Hi Cybele, thank you so much for the reassurance, i know im probably not the only one going through chemo with chronic itchy skin, just need to hear from people with the same type of thing, if that makes sense, just hope it don't make it a lot worse.
Hi Eeyore, I'm sorry you're having such a tough time at the moment. I remember so well the huge confusion and anxiety after being diagnosed, and having to come to terms with the fact that the information about your diagnosis is provisional to begin with, and that the treatment plan may change as you undergo different tests, and more information is revealed.
I hope there's one thing I can reassure you about - what chemo does to your skin. I have mild psoriasis, just a few red marks on my arms and legs, and while I was undergoing chemotherapy there was an unexpected bonus in that my skin cleared up completely - it was like a baby's! I'm not sure whether it was the chemo itself, or the high doses of steroids they give you in the first few days of each chemo cycle, but my skin became completely clear and soft. I sincerely hope the same thing happens to you xx
I’m so sorry you’ve been landed with this diagnosis at a time when you’re still grieving for your mother. I so needed my mother when I first got breast cancer (well, even now) but also was so grateful she had died a year earlier because I know how she would have worried. I just wanted to add a comment about your actual diagnosis. Oncologists have their own language, simple words that sound terrifying - invasive, ductal, lobular… They actually make no difference to you but they do inform the treatment plan designed especially for you.
At this stage, you maybe need to make an important decision. Some people want to be fully informed, receive copies of all reports and do their own research so they feel in control of their treatment. Others, myself included, prefer to leave it to the experts because they suspect they might get panicked by some detail. If you want to know more about what the various codes and labels mean, please don’t use Google. It cannot take emotions into consideration, nor consider your unique diagnosis. It’s pretty scary territory. Ask your breast care nurse, the nurses at the number above, but don’t ask Google.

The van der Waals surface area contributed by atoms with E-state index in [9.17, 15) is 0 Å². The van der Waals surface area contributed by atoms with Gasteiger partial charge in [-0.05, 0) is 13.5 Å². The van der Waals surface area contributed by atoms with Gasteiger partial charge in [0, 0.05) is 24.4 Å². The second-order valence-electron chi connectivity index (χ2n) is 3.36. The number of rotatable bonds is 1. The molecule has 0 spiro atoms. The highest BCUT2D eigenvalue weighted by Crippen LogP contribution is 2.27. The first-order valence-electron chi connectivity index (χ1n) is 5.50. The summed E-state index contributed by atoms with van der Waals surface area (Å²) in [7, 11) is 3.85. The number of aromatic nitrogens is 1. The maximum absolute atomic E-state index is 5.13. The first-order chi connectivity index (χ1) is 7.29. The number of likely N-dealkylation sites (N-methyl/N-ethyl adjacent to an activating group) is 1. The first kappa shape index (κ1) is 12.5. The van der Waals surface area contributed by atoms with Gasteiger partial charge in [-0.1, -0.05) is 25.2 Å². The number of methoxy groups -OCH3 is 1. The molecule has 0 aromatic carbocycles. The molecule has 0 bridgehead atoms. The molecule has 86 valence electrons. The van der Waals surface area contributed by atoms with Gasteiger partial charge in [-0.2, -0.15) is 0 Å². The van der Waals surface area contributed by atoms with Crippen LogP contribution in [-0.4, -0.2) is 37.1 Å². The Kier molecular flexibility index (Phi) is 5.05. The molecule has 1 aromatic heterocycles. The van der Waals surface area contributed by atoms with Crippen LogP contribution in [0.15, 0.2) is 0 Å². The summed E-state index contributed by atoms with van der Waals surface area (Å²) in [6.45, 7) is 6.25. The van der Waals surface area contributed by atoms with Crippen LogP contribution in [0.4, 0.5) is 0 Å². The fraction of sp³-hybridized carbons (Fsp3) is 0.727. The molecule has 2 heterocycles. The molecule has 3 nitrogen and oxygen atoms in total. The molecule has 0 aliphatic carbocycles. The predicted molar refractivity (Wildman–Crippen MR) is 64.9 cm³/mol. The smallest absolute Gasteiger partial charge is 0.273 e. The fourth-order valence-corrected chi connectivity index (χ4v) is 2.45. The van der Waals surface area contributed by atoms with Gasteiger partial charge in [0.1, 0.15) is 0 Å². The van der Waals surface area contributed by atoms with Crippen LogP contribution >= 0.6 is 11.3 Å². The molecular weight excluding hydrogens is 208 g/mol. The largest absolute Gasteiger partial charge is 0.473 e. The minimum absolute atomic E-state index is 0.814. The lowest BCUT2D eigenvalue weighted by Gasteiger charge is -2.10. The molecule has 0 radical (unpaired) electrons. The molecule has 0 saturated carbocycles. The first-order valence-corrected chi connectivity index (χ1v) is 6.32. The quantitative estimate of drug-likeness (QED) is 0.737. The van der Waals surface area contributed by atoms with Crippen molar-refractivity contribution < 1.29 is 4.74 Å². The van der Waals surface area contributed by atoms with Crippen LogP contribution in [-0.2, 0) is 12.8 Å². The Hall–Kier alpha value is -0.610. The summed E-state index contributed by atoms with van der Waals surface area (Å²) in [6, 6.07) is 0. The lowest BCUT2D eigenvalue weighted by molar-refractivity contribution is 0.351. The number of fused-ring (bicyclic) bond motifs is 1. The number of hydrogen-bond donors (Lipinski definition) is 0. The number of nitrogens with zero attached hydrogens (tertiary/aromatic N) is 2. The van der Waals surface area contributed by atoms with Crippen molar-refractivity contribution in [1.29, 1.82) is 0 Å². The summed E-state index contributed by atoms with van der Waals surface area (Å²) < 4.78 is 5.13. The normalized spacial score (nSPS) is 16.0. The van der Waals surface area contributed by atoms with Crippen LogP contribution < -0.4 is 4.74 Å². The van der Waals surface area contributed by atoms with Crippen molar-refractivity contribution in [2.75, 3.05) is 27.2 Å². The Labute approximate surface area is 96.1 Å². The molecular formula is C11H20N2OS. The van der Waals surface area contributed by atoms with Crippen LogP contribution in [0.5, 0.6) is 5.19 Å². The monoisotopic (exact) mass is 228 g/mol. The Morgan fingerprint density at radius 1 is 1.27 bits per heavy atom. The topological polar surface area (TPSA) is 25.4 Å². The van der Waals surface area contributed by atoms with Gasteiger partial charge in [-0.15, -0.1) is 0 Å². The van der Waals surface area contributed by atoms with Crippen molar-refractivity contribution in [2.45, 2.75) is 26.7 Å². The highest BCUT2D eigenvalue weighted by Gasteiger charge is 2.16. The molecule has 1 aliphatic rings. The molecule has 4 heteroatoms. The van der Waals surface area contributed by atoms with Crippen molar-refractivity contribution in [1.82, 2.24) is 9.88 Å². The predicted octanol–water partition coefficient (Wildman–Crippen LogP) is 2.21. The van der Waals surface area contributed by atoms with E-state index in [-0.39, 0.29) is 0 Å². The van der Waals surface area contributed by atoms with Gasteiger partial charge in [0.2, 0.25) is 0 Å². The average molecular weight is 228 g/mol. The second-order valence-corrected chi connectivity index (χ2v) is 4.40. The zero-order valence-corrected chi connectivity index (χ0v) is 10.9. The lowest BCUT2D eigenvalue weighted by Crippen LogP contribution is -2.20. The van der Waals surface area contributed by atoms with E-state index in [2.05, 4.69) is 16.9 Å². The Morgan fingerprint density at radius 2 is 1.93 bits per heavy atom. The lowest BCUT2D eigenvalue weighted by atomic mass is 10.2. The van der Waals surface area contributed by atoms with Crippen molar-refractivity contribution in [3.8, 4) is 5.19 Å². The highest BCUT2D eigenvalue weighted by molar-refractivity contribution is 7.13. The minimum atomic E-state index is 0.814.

But first, decide how much information you want and need to get through treatment. I too was terrified of chemotherapy because of my phobia for vomiting. I made sure everyone knew what my problems were, without embarrassment, and they bent over backwards to support me (2 lorazepam before chemo to make sure I didn't do a runner). Chemo might not affect your teeth, you just don’t know, but it’s likely to affect your gums so find a sympathetic dentist and, if you can, arrange to have treatment under sedation (I do every time) so you’re in a better position in case they want to add the 6-monthly zometa infusion (biphosphonates) to strengthen the bones. The dentist will fit you in if they know you’re about to start chemo. Alternatively, consult your oncologist and see what advice they give you.
It’s a scary experience initially but you soon get into the swing of things and it is all manageable. It’s best if you have a circle of support in case you need lifts to treatment as well as a shoulder to lean on and an ear to listen. Meantime, maybe concentrate on your emotions. Instead of thinking the worst about things you don’t yet know (and believe me, if there were any risk of your bc being untreatable, you’d know just by the way they treat you!). There are NHS-approved apps like Headspace and Calm with loads of things to sooth you or even help you sleep. I use videos on YouTube by Progressive Hypnosis every day and they help me so much. Just don’t think you’re lumbered with all this terror - you’re not.
I wish you all the best with what lies ahead.
Thank you for your reply Charys, my anxiety is really bad at the moment, i know i wont cope with chemo at all, i know i have to have it which makes it worse, do you know if chemo would make a chronic skin condition worse? ive suffered with pruritus and chronic hives for over 10 years now, they ruled out certain things that could be causing it but no definite diagnosis, they put it down to stress, anxiety, low folate and ferritin levels on and off, its all really daunting, i'm hoping the oncologist will reassure me on monday about it, all this is a bloomin nightmare, do you know of anyone on the site who is like me with chronic itching skin and facing chemo? i know you are not a dr or anything just thought id ask x